The potential of rehabilitative cultures

Dr Jamie Bennett
Thursday, 27 June 2019

Dr Jamie Bennett introduces the latest edition of the Prison Service Journal concluding that support for rehabilitative cultures has emerged during the prison crisis

Eighteen months ago, the Prison Service Journal published an article by Dr Ruth Mann, Flora Fitzalan Howard and Jenny Tew, which focused on ‘rehabilitative culture’. During the intervening period interest has continued to grow and this edition attempts not only to take stock of the current state of play, but also to provide ideas,illustrations and advice that are deliberately intended to shape practice.

This edition opens with an article by Dr Ruth Mann, in which she describes a rehabilitative culture as ‘a culture with a purpose; that is, to support people in turning away from crime and toward a different life’. Her article goes on to highlight the seven features of rehabilitative cultures: relationships and interaction; giving hope; fair processes; physical environment; encourages identity change; builds social capital; and, rehabilitative leadership. The article illustrates these with a variety of examples from prisons.

The authors of the next article examine two examples of prisons that have cultivated more rehabilitative cultures. The first is HMP Springhill, an open prison, which became the first men’s prison to achieve whole prison accreditation as an Enabling Environment, through the Royal College of Psychiatrists. The previous Deputy Governor, Matt Tilt, and Governor, Jamie Bennett describe the journey the prison undertook, recovering from catastrophic failure and rebuilding the culture in a positive, progressive way. 

Dr Sarah Lewis, an independent academic, and Steve Robertson, Deputy Governor of HMP Guys Marsh, describe the Prison Growth Project at HMP Guys Marsh and its background, key features and impact. This was a project that originally started in a Norwegian prison, and fosters positive relationships and collaboration between those who live and work in prisons.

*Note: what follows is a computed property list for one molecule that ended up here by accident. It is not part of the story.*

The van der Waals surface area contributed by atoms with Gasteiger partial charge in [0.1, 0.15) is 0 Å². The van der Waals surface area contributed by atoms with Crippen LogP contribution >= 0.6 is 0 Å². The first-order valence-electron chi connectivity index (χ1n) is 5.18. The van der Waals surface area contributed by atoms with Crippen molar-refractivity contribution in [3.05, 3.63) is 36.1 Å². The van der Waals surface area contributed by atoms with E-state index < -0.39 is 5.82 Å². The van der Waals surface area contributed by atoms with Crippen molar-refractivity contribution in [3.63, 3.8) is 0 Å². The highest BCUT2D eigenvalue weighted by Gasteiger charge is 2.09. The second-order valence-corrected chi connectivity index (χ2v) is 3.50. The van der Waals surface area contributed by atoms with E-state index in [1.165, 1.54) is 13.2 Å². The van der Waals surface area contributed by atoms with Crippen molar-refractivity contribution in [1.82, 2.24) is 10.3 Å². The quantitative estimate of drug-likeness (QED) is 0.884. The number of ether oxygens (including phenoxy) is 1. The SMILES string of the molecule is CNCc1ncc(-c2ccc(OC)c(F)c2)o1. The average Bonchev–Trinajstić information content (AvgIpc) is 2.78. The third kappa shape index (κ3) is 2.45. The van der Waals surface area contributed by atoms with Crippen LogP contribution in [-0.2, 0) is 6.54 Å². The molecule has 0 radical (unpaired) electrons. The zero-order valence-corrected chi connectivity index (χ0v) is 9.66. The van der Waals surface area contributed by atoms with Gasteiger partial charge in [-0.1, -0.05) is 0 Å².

The sense of what is possible and what is achieved, will vary from prison to prison. This edition attempts to bring this to life through a series of interviews with those who live and work in prisons, covering the spectrum of adult male prisons from high security, to category C, to open prison. These interviews illustrate that the exact shape of rehabilitative practices, and the perception of them, alters significantly in different settings. This reflects a number of factors, including the depth and weight of custody, the stage of sentence each individual is at, and the organisational context.

The next article addresses the vital contribution of those who work in prisons. Catherine Vickers-Pinchbeck contributes a qualitative study the Five Minute Intervention – a training that has been an important element of the institutional support for nurturing rehabilitative cultures and has been rolled out nationally. This study offers grounds for cautious optimism. It shows that those who work in prisons generally support rehabilitative aims, and either have relevant skills or can be assisted through training to develop them. Making the most of the talents of prison staff can, however, be hampered by resources. Many people feel they do not have sufficient time and opportunity to maximise their impact. 

Two further sets of interviews give opportunity for prison staff to describe their contribution to rehabilitative cultures. These interviews were conducted in a category C prison, a young offenders institution, and at HMP Grendon. These interviews show the passion, imagination and talent of those working directly with people in prison.

The previous edition was on the theme of ‘The prison crisis’. It is no accident that this is now followed by a hopeful edition. Indeed, it is no accident that the support for rehabilitative cultures has emerged during such a challenging time. 

Crises are clearly a threat to institutions, including prisons, but they are also an opportunity to move in new directions, take different approaches and develop innovative practices. The potential of rehabilitative cultures is that in a period of crises, they offer what Mann, Fitzalan Howard and Tew described  in January 2018 as a ‘cultural revolution’ in penal practice.

Dr Jamie Bennett is Editor of the Prison Service Journal and Governor at HMP Long Lartin